Friday, April 06, 2007

Burnett's The Making of A Marchioness

[ Just an ordinary review; not for any challenge]

Title: The Making of a Marchioness

Author: Frances Hodgson Burnett

Copyright: 1901 (this work is in the public domain); I read the Persephone Books edition of the text, ISBN: 978-1-903155-14-1.

Length: 297 pages

Genre: Fiction

Summary: The Making of a Marchioness features Emily Fox-Seton, about whom I wrote in March here. The important thing to remember about Emily is that she is not clever; indeed a truly unkind soul might suggest that, for a woman of thirty-four, she's really not the sharpest knife in the drawer. She's somewhat unworldly, but very willing, very accommodating and very kind. Those of better birth and means, such as Lady Maria Bayne, depend on Emily to do for them those mundane boring tasks (writing notes, running errands, hiring of staff, etc.) that they don't choose to do for themselves. Consequently, Emily is invited to Lady Maria's country house, Mallowe Court, to manage the handling of her house party. Among the guests is the eligible Lord Walderhurst and three females (charming and otherwise) who spend time angling for his attention. There are two love stories that emerge in the first part of this novel and it is comforting to know that Frances Hodgson Burnett is skilled enough to bring both sets of lovers together without boring us with the obvious.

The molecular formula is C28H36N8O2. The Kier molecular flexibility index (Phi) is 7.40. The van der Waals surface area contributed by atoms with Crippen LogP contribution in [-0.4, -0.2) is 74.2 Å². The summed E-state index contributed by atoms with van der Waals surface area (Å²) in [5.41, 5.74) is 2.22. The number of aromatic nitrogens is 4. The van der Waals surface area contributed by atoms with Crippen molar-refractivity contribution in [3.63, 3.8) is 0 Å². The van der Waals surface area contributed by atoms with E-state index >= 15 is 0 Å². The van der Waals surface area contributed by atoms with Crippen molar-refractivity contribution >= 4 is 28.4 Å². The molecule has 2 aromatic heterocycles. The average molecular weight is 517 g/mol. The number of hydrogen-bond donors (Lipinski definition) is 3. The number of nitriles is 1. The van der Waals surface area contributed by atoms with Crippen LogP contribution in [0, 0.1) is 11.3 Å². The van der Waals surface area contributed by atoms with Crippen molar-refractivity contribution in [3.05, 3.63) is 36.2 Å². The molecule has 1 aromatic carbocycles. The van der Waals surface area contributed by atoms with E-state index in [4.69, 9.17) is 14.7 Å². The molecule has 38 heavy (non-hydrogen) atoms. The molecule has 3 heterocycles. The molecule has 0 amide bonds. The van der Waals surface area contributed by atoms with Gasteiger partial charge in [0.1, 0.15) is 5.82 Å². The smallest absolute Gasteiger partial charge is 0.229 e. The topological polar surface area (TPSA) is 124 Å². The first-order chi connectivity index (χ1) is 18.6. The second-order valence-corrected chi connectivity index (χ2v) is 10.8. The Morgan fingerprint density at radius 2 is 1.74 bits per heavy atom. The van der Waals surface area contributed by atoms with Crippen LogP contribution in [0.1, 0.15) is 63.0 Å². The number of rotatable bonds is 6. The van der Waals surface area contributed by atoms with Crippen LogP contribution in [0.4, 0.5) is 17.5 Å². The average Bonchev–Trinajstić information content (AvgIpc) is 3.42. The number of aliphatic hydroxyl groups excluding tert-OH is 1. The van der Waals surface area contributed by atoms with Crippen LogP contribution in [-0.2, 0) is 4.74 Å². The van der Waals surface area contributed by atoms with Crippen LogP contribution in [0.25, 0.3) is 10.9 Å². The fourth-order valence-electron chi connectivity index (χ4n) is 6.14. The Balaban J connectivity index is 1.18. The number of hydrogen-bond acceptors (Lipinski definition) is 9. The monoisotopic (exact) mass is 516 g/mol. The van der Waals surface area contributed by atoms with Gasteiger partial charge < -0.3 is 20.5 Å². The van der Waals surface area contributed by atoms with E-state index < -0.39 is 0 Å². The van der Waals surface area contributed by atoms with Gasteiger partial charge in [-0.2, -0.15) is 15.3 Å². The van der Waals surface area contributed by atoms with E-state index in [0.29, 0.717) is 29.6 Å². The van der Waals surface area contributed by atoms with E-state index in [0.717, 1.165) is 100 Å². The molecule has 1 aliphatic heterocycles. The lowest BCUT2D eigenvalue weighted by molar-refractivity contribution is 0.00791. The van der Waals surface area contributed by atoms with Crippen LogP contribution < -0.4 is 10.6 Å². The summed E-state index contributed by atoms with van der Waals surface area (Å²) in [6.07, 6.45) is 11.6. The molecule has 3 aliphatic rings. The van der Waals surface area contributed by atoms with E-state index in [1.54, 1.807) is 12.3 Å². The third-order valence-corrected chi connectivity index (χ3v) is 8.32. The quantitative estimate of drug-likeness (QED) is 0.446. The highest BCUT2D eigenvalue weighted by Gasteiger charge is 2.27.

It is the second and longer segment of the novel, published originally as The Methods of Lady Walderhurst, that is somewhat more sensationalistic. Emily is placed in mortal danger and the question is whether her great love will return to her in time to ensure her safety and complete recovery. Burnett provides glimpses into two marriages (not the same two couples as presented in the first part of the book) and contrasts the spousal behaviors and attitudes.

I tend to characterize books like this as charming; you can trust the author's intent and narrative as completely as your own mother's cooking. There's a reassuring coziness to the novel. The modicum of suspense is just enough to make it interesting but it's a text ideal to read just before bedtime.

Also Relevant: The virtue of the Persephone edition is the inclusion of both a preface by Isabel Raphael and an Afterword by Burnett biographer Gretchen Gerzina. The bits of biography supplied indicate that Burnett wrote to support herself and her sons in the wake of two unhappy marriages. She was wildly popular as a storyteller in her lifetime, her works read by statesmen as well as the general public.

It's the very gentleness of the narrative that I find endearing, but the note on which the novel closes is actually quite harsh for the time period. Murder has been committed, but the nature of the crime is hidden until the final paragraphs. At the same time, during the second segment of the novel, the women we've come to know each move center stage so that we see the strength and depth of Hester, Emily, Jane, Ameerah.

I thoroughly enjoyed re-reading this and was able to completely identify when Emily resorts to coping with stress by reading the Book of Common Prayer, while sitting at the sunny desk in her library as the church bells in Berkeley Square ring out. It's just so indicative of a belief in an ordered universe. That belief, I think, is a big part of the book's charm for me.

Note: The Persephone edition is lovely. (I really wish the exchange rate was better...)